OnScale is happy to announce a newly released Electromagnetic (EM) solver capability, now available on the OnScale Cloud platform. In this blog post we describe the new Electromagnetic (EM) solver in OnScale, designed specifically for next generation antenna array optimization, photonic waveguides, radar for ADAS systems, and many other use cases.
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Let’s dive right in to an Electromagnetic (EM) example and show you how OnScale’s new solvers can be used. We’ll start with optical waveguides. One of the reasons we’ve targeted this application is because there is a huge amount of renewed interest in optical waveguides both in communications and sensing, for a diverse range of applications. Simulating these devices is extremely challenging, since we’re talking about wave propagation over many tens or hundreds of wavelengths. Which typically involves problems somewhere in the tens of millions, potentially billions of degrees of freedom.
Image above shows a waveguide with a silicon guide on a silicon dioxide substrate, with a wavelength of around 1550 nanometers. We are interested in finding out is how this transmission varies with wavelength. We also want to know how it is affected if we put a bend radius on our wave. If we go through a 90 degree corner – how will that affect the curve off transmission core fashion versus wavelength?
We are using a straight waveguide as an example. The graph above shows a transmission coefficient on the y axis, plotted against the wavelength on the x axis in nanometers.
Watch our full webinar on-demand to see all of the results, which are generated from our new time domain electromagnetics solver in OnScale!
The table above gives a summary of the run time statistics for a 3D EM Simulation of Optical Waveguide. The size of this model is around 8 million degrees of freedom. We executed this in time domain for 3,700 times steps. This model requires a significant amount of calculation, but with OnScale we can run these simulations in only four minutes using a very insignificant amount of ram (150 megabytes). However if you were to use a legacy package and wanted to run these simulations sequentially, 500 simulations for a Monte Carlo Study would take around 42 hours for the straight waveguide or even 180 hours for the bent waveguide. Being able to run simulations simultaneously with OnScale can turn around these studies in 5 and 13 minutes respectively.
We live in a very connected world and the design of RF antennas is a very challenging one. There is a lot of time form factor restrictions that in some cases determine the type of antenna has to be used, in addition to very aggressive performance demands. Let’s take a look at the design of a 6 gigahertz patch antenna array which can be used for 5G back call applications in RF communication applications.
The image above shows a copper patch above a substrate with a ground plane beneath it, that is excited by a lumped port. From these simulations we can gain some very fundamental insights of this antenna which can be seen below.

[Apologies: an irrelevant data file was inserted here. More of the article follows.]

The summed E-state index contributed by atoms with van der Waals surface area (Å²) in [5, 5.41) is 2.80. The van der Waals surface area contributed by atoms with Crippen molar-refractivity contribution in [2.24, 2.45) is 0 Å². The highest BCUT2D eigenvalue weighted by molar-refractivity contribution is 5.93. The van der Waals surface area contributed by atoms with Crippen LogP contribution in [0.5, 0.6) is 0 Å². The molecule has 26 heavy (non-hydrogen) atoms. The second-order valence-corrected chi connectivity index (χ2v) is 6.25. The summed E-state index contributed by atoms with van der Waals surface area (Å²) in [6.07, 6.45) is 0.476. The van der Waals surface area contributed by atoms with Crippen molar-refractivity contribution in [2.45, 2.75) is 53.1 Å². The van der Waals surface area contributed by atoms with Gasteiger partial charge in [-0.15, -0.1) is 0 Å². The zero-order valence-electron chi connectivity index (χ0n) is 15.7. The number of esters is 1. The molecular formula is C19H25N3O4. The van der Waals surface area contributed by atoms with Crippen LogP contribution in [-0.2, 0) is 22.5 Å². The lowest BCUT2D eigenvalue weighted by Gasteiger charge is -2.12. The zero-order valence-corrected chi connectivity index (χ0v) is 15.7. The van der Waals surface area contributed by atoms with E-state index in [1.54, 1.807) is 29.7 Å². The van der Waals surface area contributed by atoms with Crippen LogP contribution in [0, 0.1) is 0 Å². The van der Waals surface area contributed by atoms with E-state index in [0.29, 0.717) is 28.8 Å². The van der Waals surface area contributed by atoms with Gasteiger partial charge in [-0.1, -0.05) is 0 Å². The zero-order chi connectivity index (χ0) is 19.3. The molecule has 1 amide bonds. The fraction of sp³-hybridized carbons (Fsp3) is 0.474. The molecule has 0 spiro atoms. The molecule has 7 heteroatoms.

Above we can see the electrical impedance plotted at real and imaginary vs frequency. We can see from the results that the antenna has a strong resonance of around 6 gigahertz. We can also see the beam patterns of the device.
OnScale allows you to run these basic patch simulations in under 5 minutes! Similar to the previous results, we are able to turn around a 400 simulation design sweep in 5 minutes, as opposed to the 33 hours that it would take to go through these simulations sequentially.
Above is an example of a 4×4 patch antenna based on the 6 gigahertz design that we previously described. As we can see in the time domain video showing Electric Field in Z which is out of plate, we can see that we are able to apply arbitrary drive conditions to each patch which allows us to simulate beam forming.
Click here to watch our full webinar on demand to see antenna array vs single patch results.
We can use the arbitrary phasing to look at beamforming performance to evaluate the resonance of the array to custom beamforming algorithms. Here we have applied some basic phased delays in order to steer the beam from 0 degrees, to the 30 degree angle shown at the bottom right in the image above. As you will be able to see from these images, the beam is deflected and has steered off.
Here we can see the 3D data behind the cross sectional graphs, visualized with MATLAB. This is a much larger simulation than we have shown previously, it is around 30 Million Degrees of Freedom (DoF). In OnScale the simulation runs in 10 minutes and uses only 1.35 GB of ram, and would be much slower, if not impossible to solve with other tools available. This OnScale simulation only required 4 core hours, allowing for a lot more potential to accelerate these simulations.